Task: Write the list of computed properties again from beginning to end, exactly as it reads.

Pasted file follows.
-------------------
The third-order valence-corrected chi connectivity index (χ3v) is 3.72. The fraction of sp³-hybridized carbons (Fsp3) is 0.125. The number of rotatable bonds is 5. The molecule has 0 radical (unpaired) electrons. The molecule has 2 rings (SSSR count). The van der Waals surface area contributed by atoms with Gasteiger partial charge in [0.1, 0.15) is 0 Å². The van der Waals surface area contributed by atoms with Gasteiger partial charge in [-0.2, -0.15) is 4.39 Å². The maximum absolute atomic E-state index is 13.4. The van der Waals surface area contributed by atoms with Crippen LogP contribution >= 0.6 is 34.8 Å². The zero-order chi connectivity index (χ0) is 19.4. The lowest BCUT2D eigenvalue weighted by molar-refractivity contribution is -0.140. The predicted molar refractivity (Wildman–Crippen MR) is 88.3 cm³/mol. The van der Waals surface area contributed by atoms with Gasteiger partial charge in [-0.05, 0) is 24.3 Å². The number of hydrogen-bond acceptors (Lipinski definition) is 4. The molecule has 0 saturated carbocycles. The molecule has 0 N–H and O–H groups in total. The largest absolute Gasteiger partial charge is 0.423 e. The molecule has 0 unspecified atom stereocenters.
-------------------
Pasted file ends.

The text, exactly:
The third-order valence-corrected chi connectivity index (χ3v) is 3.72. The fraction of sp³-hybridized carbons (Fsp3) is 0.125. The number of rotatable bonds is 5. The molecule has 0 radical (unpaired) electrons. The molecule has 2 rings (SSSR count). The van der Waals surface area contributed by atoms with Gasteiger partial charge in [0.1, 0.15) is 0 Å². The van der Waals surface area contributed by atoms with Gasteiger partial charge in [-0.2, -0.15) is 4.39 Å². The maximum absolute atomic E-state index is 13.4. The van der Waals surface area contributed by atoms with Crippen LogP contribution >= 0.6 is 34.8 Å². The zero-order chi connectivity index (χ0) is 19.4. The lowest BCUT2D eigenvalue weighted by molar-refractivity contribution is -0.140. The predicted molar refractivity (Wildman–Crippen MR) is 88.3 cm³/mol. The van der Waals surface area contributed by atoms with Gasteiger partial charge in [-0.05, 0) is 24.3 Å². The number of hydrogen-bond acceptors (Lipinski definition) is 4. The molecule has 0 saturated carbocycles. The molecule has 0 N–H and O–H groups in total. The largest absolute Gasteiger partial charge is 0.423 e. The molecule has 0 unspecified atom stereocenters.